Keith Adams Jr.’s review published on Letterboxd:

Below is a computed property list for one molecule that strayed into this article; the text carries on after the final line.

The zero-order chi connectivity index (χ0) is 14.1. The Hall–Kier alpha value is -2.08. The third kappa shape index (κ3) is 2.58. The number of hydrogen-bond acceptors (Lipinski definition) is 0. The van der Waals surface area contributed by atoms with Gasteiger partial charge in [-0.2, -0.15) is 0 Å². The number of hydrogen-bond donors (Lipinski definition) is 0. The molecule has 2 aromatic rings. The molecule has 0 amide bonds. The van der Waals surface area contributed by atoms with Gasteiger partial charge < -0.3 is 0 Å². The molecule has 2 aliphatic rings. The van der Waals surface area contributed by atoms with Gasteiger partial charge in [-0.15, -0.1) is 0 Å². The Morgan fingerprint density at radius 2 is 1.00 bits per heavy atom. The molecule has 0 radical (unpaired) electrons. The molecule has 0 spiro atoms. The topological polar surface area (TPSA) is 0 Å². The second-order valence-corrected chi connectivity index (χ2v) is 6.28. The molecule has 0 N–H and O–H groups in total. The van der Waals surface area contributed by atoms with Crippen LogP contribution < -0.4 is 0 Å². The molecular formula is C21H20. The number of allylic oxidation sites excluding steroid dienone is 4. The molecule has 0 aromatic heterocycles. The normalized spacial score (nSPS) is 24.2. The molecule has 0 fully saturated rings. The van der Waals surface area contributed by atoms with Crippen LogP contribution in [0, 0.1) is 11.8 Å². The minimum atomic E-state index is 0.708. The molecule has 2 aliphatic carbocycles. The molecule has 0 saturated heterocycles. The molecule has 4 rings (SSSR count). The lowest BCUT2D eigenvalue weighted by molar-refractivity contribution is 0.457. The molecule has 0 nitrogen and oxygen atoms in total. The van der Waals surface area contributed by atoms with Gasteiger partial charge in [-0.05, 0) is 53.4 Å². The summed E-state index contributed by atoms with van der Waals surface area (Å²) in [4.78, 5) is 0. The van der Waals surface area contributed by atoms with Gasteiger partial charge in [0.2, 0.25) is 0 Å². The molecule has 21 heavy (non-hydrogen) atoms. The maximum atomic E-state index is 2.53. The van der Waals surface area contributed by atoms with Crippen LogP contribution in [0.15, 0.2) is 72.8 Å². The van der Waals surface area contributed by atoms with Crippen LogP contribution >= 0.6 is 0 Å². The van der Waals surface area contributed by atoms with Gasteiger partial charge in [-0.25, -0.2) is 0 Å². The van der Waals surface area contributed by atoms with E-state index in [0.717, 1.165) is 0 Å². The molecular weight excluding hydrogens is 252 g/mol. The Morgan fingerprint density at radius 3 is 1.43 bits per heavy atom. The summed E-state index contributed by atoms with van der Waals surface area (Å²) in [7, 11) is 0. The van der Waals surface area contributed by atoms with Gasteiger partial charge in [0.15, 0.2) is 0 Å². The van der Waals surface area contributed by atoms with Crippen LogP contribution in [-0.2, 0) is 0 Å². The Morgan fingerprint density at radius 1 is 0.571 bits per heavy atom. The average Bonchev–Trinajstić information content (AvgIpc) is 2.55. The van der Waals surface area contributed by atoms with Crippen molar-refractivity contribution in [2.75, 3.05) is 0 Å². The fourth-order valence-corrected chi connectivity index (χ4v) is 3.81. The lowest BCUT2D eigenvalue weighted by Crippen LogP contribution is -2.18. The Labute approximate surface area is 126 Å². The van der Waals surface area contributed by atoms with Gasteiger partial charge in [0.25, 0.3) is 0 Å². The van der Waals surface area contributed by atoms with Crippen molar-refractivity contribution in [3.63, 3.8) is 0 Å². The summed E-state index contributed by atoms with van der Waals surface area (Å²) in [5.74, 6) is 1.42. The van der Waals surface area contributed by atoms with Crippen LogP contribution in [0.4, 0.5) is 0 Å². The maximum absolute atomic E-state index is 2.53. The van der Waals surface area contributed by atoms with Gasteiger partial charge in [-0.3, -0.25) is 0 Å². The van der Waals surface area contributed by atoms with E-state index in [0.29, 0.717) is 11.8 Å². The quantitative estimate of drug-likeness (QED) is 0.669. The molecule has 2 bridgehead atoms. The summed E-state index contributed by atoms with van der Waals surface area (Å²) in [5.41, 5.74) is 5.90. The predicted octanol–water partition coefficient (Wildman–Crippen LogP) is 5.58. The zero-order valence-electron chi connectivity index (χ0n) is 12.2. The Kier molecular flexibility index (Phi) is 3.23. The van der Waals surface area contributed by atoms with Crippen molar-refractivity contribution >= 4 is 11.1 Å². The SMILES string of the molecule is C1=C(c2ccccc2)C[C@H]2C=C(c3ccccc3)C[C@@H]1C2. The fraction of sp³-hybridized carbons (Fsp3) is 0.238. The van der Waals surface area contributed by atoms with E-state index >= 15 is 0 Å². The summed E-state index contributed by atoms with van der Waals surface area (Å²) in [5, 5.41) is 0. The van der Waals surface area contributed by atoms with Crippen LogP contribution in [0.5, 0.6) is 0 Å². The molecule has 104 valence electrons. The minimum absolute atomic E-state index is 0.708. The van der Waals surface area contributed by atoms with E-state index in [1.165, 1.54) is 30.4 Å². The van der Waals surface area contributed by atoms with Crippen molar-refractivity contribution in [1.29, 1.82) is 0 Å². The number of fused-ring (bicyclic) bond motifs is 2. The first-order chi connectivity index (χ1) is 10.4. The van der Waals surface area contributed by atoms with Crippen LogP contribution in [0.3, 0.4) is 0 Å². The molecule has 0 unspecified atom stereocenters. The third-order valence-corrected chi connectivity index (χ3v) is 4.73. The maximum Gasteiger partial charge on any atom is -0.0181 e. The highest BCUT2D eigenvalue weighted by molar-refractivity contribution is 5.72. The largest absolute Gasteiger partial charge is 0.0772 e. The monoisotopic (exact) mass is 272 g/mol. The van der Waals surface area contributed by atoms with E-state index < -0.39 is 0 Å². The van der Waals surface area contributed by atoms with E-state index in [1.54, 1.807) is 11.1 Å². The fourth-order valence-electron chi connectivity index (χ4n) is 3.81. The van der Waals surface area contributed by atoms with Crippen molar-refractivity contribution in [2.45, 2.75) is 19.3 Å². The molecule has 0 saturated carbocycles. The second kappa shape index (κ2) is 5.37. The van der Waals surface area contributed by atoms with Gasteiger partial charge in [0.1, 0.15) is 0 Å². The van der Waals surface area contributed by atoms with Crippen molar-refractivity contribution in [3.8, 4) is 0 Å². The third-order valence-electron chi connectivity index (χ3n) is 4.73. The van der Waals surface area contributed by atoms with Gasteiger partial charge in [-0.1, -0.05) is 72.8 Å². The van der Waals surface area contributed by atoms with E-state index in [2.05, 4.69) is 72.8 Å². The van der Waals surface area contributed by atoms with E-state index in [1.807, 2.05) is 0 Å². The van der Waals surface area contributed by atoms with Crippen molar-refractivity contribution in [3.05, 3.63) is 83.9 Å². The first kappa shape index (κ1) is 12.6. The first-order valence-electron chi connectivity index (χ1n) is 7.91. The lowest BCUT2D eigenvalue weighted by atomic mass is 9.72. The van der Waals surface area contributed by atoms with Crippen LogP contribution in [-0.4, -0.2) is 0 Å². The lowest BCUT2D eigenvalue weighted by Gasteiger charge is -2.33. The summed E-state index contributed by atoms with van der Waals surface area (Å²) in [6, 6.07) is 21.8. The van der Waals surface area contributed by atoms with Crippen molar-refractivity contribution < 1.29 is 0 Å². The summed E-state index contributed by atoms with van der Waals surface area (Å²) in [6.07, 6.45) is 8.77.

The long-awaited directorial follow-up to her sleeper hit Someone Great, Jennifer Kaytin Robinson, who also co-wrote this year’s Marvel blockbuster Thor: Love & Thunder, directs this Netflix original dark comedy about what happens when having revenge on the brain goes too far. Inspired by Hitchcock’s Strangers on a Train, the film sees Camila Mendes & Maya Hawke as Drea & Eleanor, two high school seniors whose lives are turned upside down when their school rejects and ostracizes them after a topless video of herself originally meant for her boyfriend Max (Austin Abrams) is leaked around campus, bringing her big time shame, while a rumor involving Eleanor about her holding down a classmate (Ava Capri) and attempting to kiss her begins to spread around campus. The two form a friendship and agree to go after the people who did them wrong but in the midst of their campaign of vengeance, they’ll find themselves succumbing to the darkest parts of themselves and cause a lot of collateral damage in their wake. This is a very pro-smash-the-patriarchy type of revenge comedy with some shades of Heathers and even a little bit of Jawbreaker but this is very much the same Strangers on a Train story but in high school. The thing is that our protagonists, more specifically Drea, can teeter on the edge of unlikablity and can make it impossible to root for them that is, until, a pair of major twists that changes things and adds a bit of depth to them that has us rooting for them in the final act. Good thing as well because if that twist didn’t occur, this would be a disastrous watch. Besides the characters’ complicated nature to a point, the film also wraps up a little too formulaic and pulls back the darker shade of the comedic tone in lieu of something more brighter and cleaner and for me, it’s a matter of keeping the same energy while also wrapping up in a neat little bow. Still, I found the movie to be enjoyable, fun and funny with Mendes & Hawke making for a great team that powers the story along and benefits greatly from Robinson & co-writer Celeste Ballard’s script while the film also provides some great needle drops, mostly tracks from the heyday of ‘90s chick rock and a few modern pop hits as well. Do Revenge doesn’t do things perfectly but it does everything else just right enough, making for one of the better Netflix movie offerings in recent weeks or months.